"We thought we'd honor him," Haskins said, noting Philip G. Hubbard, who was the first black male administrator at any of Iowa's three public universities. "Most people go by Hubbard Park, and they don't know what that means, and so we want to keep that name alive."

Though the group has grown — even outgrown its current venue, the Afro House — Haskins would like to see faster changes.

"I'm very happy to see the name out there … but unhappy because the issues are still the same," he said. "There are too many not making it and too many not staying. So what's the problem? All we are seeing is it getting little bit better, but it isn't enough."

Marcella David, professor of law and international studies

Marcella David could name them all.

In 1995, David showed her parents around downtown Iowa City, during which her mother insisted on pointing out the few black people they passed. David didn't miss a single name.

"Over the course of our afternoon in downtown, [my mother] actually became a little upset, and she said, 'Do you know all the black people in Iowa City?' " David said.

David remembers her reply as "Yeah, probably I actually do."

But that isn't the case anymore, she said.

"The diversity in Johnson County and Iowa City has increased dramatically," David said. "So I don't feel as alone or unique as I used to feel in Iowa City."

The New York native has held many titles at the UI, one of the most important to the campus being interim associate provost for diversity.

In 2004, David said she jumped at the role, because the UI was beginning an initiative to diversify the campus population.

"There was an interest in combining central diversity functions and seeing if diversity efforts could be improved," she said. "It was a plan that for the very first time included diversity as its main goal and linked diversity to educational excellence."

One of the benchmarks for the plan was to reach a 10.9 percent minority population among the students. That goal was achieved in 2009.

"I'm not saying the progress that was made was solely by the offices I worked for," she said. "But I think having a coordinated, central effort facilitated the progress the university was trying to attempt."

And though David is proud of the progress thus far, she said the city needs to come together to further increase diversity.

"In Iowa City, there is this notion that if we all have good intentions, then we will be able to adapt to the changes in our community, and we won't have any problems," she said. "But I think we need to have more deliberate thought as to how we can do that."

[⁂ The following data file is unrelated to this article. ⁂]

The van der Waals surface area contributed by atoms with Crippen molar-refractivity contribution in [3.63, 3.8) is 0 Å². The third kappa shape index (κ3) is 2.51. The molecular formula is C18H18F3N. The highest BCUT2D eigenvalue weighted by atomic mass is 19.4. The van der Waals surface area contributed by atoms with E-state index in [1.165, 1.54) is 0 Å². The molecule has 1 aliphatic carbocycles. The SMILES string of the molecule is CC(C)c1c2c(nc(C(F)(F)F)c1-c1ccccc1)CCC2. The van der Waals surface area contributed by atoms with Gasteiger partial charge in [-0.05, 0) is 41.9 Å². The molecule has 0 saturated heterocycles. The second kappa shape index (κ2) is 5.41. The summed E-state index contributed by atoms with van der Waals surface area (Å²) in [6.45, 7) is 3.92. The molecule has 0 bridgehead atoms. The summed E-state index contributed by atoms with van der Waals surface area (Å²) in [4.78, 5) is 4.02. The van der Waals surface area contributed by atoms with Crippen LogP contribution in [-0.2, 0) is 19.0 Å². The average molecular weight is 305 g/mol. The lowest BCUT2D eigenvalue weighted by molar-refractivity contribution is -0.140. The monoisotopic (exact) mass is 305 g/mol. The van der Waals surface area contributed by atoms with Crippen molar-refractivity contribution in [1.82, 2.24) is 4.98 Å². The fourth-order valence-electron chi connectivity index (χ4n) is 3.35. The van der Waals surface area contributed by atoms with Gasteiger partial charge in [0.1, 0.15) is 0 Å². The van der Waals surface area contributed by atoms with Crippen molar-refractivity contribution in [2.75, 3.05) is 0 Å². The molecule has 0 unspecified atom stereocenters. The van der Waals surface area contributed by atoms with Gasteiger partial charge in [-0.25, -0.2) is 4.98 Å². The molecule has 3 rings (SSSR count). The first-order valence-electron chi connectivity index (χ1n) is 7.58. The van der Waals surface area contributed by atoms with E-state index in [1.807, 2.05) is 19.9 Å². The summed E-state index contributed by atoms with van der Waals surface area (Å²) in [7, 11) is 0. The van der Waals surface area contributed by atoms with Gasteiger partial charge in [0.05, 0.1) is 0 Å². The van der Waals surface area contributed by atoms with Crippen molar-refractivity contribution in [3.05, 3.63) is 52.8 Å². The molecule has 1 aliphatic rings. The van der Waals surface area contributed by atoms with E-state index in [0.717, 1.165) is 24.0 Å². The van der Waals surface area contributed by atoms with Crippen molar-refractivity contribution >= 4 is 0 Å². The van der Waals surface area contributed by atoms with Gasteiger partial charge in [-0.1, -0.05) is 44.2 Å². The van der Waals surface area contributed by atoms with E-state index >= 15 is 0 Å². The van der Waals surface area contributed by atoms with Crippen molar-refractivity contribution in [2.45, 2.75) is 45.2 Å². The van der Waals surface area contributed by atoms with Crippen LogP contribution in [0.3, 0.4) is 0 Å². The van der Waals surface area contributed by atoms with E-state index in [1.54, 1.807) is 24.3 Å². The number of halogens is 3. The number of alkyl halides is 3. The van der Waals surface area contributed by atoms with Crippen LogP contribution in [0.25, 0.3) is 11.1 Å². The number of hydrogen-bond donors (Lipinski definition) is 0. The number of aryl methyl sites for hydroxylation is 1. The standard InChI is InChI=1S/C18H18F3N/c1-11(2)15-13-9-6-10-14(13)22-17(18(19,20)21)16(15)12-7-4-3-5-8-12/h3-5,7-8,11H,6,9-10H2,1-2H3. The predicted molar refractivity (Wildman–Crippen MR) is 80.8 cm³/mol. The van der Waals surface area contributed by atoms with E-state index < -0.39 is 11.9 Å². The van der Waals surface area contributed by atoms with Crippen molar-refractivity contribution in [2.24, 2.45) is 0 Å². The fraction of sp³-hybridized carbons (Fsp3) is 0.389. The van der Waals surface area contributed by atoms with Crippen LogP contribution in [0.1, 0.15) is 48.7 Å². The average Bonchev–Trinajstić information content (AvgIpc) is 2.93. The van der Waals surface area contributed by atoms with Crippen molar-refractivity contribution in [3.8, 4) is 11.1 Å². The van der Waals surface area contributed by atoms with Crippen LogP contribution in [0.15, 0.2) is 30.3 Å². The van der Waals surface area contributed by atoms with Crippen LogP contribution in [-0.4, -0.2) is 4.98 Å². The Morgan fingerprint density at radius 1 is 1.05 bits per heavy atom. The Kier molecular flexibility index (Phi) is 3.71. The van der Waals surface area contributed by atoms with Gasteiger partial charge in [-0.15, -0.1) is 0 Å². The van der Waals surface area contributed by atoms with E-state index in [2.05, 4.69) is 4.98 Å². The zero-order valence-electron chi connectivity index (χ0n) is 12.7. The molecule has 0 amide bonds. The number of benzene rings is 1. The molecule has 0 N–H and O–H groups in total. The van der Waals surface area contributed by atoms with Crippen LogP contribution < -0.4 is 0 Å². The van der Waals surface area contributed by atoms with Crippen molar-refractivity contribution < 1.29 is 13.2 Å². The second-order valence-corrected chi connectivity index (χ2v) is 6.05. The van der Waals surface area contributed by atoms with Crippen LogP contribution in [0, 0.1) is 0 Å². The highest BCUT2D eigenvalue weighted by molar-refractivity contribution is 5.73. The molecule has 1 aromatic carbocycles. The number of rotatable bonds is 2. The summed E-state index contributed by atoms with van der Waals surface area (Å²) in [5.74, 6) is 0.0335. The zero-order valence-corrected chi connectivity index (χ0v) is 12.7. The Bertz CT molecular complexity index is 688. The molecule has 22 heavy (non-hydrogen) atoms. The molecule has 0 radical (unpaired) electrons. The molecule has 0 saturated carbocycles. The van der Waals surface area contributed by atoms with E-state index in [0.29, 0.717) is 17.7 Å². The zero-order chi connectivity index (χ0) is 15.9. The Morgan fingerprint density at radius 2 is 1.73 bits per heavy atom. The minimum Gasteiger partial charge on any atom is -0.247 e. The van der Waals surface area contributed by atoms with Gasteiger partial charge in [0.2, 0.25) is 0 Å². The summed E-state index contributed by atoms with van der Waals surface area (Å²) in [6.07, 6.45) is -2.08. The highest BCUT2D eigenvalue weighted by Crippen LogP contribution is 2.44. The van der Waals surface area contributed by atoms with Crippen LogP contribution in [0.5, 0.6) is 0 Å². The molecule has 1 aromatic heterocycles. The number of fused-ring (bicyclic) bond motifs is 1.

Joe Henry, recruitment and outreach coordinator for the Office of Graduate Ethnic Inclusion

Joe Henry smiled radiantly as he recalled a young black man from Memphis, Tenn.

That young man — Phillip Lewis, now a professor at Langston University in Oklahoma — came to Iowa to pursue education, where he met Henry.

"Long story short, he was my graduate assistant," Henry said. "We worked closely together and got a chance to talk about life and his dreams, professional goals, and aspirations."

Lewis is just one of many graduate students of color whom Henry has helped as the graduate outreach coordinator in the Graduate College.

Henry said he is very proud of his role in a student's choice to attend the university — especially one of ethnic background.

"Through conversation, dialogue, and reaching out to people who are not from here, you get a chance to build a relationship that can be a friendship down the road," he said. "It's especially exciting to see them when they show up for the new graduate-student orientation. It's a very electric and exciting kind of moment."

Henry has worked at the UI for more than 25 years, and through that time, he has interacted with thousands of prospective minority students —– leading to the recruitment of hundreds.

In fall 2011, the UI Graduate College enrolled 33 African American students out of 206 applications – down from 35 enrolled out of 217 applicants in 2010.

After working at the UI for seven years, Henry moved to the Graduate Student Office in 1992 to increase minority enrollment. He said the dean helped orchestrate the move.

"It gave me an opportunity to have a broader reach in participating in the graduate recruitment effort," he said.

As the student population at Iowa slowly becomes more diverse, he said his favorite part of the job is still when a student praises the UI for successfully preparing them for the real world.

"[Students] feel like they are really in competitive positions in comparison with their peers," he said. "They feel like Iowa really was the cauldron for honing those research and writing skills, and those skills are serving them at a really high level."